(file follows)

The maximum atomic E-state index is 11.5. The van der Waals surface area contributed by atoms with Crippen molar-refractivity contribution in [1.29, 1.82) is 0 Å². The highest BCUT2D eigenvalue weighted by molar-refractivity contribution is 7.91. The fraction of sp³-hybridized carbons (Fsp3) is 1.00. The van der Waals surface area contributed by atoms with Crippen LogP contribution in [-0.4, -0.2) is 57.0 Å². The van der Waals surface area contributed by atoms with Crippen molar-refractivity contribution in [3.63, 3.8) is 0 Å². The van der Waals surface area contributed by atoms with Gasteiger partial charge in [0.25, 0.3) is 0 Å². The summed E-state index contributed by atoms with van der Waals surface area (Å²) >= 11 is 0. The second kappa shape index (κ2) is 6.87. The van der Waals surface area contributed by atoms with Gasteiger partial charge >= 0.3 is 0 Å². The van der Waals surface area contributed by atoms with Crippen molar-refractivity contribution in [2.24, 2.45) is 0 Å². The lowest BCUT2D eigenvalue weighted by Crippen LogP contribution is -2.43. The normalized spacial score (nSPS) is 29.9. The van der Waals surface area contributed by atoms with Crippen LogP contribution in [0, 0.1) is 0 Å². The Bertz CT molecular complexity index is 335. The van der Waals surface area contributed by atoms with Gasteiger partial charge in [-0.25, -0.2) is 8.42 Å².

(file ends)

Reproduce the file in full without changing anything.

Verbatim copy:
The maximum atomic E-state index is 11.5. The van der Waals surface area contributed by atoms with Crippen molar-refractivity contribution in [1.29, 1.82) is 0 Å². The highest BCUT2D eigenvalue weighted by molar-refractivity contribution is 7.91. The fraction of sp³-hybridized carbons (Fsp3) is 1.00. The van der Waals surface area contributed by atoms with Crippen LogP contribution in [-0.4, -0.2) is 57.0 Å². The van der Waals surface area contributed by atoms with Crippen molar-refractivity contribution in [3.63, 3.8) is 0 Å². The van der Waals surface area contributed by atoms with Gasteiger partial charge in [0.25, 0.3) is 0 Å². The summed E-state index contributed by atoms with van der Waals surface area (Å²) >= 11 is 0. The second kappa shape index (κ2) is 6.87. The van der Waals surface area contributed by atoms with Gasteiger partial charge >= 0.3 is 0 Å². The van der Waals surface area contributed by atoms with Crippen molar-refractivity contribution in [2.24, 2.45) is 0 Å². The lowest BCUT2D eigenvalue weighted by Crippen LogP contribution is -2.43. The normalized spacial score (nSPS) is 29.9. The van der Waals surface area contributed by atoms with Crippen LogP contribution in [0, 0.1) is 0 Å². The Bertz CT molecular complexity index is 335. The van der Waals surface area contributed by atoms with Gasteiger partial charge in [-0.25, -0.2) is 8.42 Å².